Eating Animals – Jonathan Safran Foer: A Review

Date finished: April 20th 2017

You need to eat to live. In the West we’ve really taken that fact to heart, leading to ever-rising levels of obesity, heart disease and related conditions. Much of this comes from our relationship to food: the highest meat consumption levels in human history, countries at the pinnacle of wealth, and a systemic, pseudo-religious reverence for food in all its forms have led us into an age where food occupies a ridiculously elevated position. Given the problems created by our modern diets, should we reconsider our relationship with food?

Meat is a good place to start. Eating Animals considers the meat we eat and where it comes from, employing a compelling mixture of journalism, research, anecdote and passion. Driven to explore the food industry by ethical concerns regarding how to raise his first son, Jonathan Safran Foer charts the process of how an animal in a cage becomes an animal on a plate, and investigates the oversights and abuses of the industry as well as the alternatives to it.


Eating Animals is a consciousness-raiser. We know that there are moral and ethical problems surrounding our relationship to meat. Though many still raise animals for consumption be it just for the eggs, milk or cheese, or for the physical flesh of the animal concerned, few of us nowadays are comfortable with the idea of eating an animal that we’ve connected to, one that has a name, that we’ve seen alive before it appears on our plate. There’s a disconnect between our relationship to animals and our relationship to meat that we willfully ignore.

Eating Animals isn’t guaranteed to change that, but it employs a lot of thought-provoking methods to help us reconsider. For example, the idea of “bycatch”, a convenient euphemism for all the animals caught and killed whilst fishing for a particular species. In the average shrimp trawling operation, 80 – 90% of the animals caught are thrown back into the sea, many dead or dying, and in fishing for tuna, 145 species are often caught and killed too. Safran Foer dedicates the best part of a page to naming just a few of these, including several varieties of whale, porpoise and seabird, and four species of albatross.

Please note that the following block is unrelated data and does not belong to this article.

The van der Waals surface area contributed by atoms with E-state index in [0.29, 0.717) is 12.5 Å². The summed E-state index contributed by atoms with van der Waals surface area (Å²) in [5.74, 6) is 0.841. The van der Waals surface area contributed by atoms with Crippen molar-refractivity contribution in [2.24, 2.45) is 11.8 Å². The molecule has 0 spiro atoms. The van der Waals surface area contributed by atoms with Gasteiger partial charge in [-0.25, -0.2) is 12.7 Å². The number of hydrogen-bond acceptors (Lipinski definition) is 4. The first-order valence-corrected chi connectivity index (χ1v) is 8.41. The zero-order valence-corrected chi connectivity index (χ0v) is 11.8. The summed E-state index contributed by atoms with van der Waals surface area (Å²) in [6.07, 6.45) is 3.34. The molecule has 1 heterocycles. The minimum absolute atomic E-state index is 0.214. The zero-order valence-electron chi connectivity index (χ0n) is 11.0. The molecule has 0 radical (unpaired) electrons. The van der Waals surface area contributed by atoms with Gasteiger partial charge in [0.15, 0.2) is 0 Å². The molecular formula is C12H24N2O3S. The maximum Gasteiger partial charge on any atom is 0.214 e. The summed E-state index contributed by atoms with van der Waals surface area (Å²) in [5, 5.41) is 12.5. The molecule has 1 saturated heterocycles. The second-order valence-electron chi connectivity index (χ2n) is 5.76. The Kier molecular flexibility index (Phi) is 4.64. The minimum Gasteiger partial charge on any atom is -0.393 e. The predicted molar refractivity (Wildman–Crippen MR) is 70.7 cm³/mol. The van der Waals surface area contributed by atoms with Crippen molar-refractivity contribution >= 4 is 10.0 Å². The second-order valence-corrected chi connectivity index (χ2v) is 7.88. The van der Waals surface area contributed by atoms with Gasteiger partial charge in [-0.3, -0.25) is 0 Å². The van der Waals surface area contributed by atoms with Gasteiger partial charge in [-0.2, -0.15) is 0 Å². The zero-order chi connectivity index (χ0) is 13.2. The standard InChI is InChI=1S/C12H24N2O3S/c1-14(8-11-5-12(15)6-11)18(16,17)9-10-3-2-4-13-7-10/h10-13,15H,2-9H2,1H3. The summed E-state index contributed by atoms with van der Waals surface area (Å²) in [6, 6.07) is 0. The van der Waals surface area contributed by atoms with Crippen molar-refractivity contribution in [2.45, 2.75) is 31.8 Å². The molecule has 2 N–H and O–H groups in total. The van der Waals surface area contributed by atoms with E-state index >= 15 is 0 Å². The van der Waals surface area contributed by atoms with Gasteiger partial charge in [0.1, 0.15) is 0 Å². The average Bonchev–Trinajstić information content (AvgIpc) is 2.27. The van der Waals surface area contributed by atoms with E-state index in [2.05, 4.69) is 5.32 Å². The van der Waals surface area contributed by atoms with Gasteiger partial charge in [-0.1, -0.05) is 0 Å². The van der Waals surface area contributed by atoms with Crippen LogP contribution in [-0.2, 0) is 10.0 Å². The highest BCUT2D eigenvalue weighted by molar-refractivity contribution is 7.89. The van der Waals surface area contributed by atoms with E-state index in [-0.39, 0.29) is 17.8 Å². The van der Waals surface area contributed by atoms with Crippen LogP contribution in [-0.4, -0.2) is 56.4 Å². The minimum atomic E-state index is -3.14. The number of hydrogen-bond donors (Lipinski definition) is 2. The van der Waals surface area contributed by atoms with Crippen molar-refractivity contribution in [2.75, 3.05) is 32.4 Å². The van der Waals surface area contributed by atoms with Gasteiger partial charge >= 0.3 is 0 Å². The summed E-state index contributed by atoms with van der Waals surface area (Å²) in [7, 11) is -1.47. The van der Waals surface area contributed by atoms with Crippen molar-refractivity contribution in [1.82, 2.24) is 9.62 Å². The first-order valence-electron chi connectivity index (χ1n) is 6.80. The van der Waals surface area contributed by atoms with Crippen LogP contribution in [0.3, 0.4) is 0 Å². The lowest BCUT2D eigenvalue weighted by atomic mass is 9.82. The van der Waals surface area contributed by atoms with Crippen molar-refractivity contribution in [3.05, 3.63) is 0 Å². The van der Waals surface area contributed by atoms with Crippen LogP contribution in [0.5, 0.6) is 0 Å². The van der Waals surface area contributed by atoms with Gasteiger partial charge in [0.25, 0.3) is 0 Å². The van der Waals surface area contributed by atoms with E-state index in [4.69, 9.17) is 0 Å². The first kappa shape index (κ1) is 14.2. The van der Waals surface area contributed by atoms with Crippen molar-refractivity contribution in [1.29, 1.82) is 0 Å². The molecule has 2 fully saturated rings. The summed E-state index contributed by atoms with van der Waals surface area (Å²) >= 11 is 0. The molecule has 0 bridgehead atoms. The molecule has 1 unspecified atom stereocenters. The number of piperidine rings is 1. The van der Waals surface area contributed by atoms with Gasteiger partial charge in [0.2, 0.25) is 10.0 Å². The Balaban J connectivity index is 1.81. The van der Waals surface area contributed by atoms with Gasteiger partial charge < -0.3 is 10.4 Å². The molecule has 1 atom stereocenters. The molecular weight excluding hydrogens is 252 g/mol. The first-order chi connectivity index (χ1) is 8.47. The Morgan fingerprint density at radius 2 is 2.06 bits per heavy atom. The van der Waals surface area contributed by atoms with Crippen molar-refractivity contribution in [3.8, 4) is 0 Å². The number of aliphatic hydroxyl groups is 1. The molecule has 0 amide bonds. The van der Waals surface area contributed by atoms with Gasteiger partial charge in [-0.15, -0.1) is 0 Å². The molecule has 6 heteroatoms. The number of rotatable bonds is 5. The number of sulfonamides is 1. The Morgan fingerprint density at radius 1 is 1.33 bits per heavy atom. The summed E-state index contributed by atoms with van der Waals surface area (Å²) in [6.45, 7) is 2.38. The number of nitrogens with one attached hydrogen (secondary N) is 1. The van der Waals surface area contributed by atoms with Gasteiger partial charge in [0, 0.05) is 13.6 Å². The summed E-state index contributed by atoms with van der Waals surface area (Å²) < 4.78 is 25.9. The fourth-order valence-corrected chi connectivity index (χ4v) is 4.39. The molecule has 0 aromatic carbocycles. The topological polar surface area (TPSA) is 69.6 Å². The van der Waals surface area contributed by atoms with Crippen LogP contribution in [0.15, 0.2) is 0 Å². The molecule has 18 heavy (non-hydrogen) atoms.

The chapter on how agribusiness has disastrously increased the likelihood of pandemic diseases is fascinating and terrifying – a consideration not many of us take into account. Then there’s the environmental cost of the meat industry – the sheer amount of waste and manure produced by billions of animals; the lack of oversight and regulation thanks to the bottomless pockets of lobbyists; and then, of course, there is the flagrant abuse that occurs in factory farms: from the workers physically attacking the animals in frustration, driven almost as mad as the animals themselves by a horrific working environment, to the squalid, cramped conditions that animals, pumped full of drugs and in constant pain, live out their short lives.

Indeed, the real villain in Eating Animals is big business (a villain we can all get behind). The meat industry has been turned sour by the neoliberal mentality of conglomerates, who seek only to profit in any way they can. This is why animals suffer deformities, disease and cramped conditions; why our meat contains up to 40% “fecal water”, something I probably needn’t describe further; why 1 in 4 factory-farmed chickens can’t walk under the weight of its own genetically-altered body. Factory farming, which represents about 99% of all meat production, is a horror story and a freak show, something Safran Foer doesn’t shy away from. And it’s important to remember the meat industry cares as much about consumers as it does about animals; that is to say, it would slaughter you too for a quick buck.

A book on meat consumption risks turning into a vegetarian polemic. Safran Foer understands that the discussion needs to be more open, and so he explores both the humanity and inhumanity in the meat industry, such as the “ideal slaughterhouse” or the old-fashioned farmers who truly look after the animals and respect them. These stand in stark contrast to the brutal factory farms where abuse and inhumane treatment is systemic. Safran Foer understands that stunts like throwing blood at meat-eaters and calling anyone who eats meat a murderer is a strategy, but not one that wins you a huge amount of converts. You have to take baby steps: show people the abuse, the negative impact; point to the alternatives, even ones that involve continued meat consumption; and preach the many virtues of a less meat-heavy, more balanced diet. If you can get people to that point, you can then look at going further. Food consumption isn’t black and white, and Safran Foer demonstrates this well, giving due consideration to all sides, knowing that not everyone will be compelled towards instant vegetarianism, that some would prefer to eat meat ethically. That understanding of the need for compromise is at the heart of the book’s strength.

Eating Animals is a compelling investigation into agribusiness, carnivorousness, and the varying impacts of the industry. It’s perhaps not the most objective work, and occasionally Safran Foer, as a fiction author, moves into a more creative, pretentious style, but, for the most part, this is an incredibly valuable, thought-provoking and compelling work that asks as many important questions as it gives much-needed answers.



Food Inc. (2008) 

Cowspiracy: The Sustainability Secret (2014)



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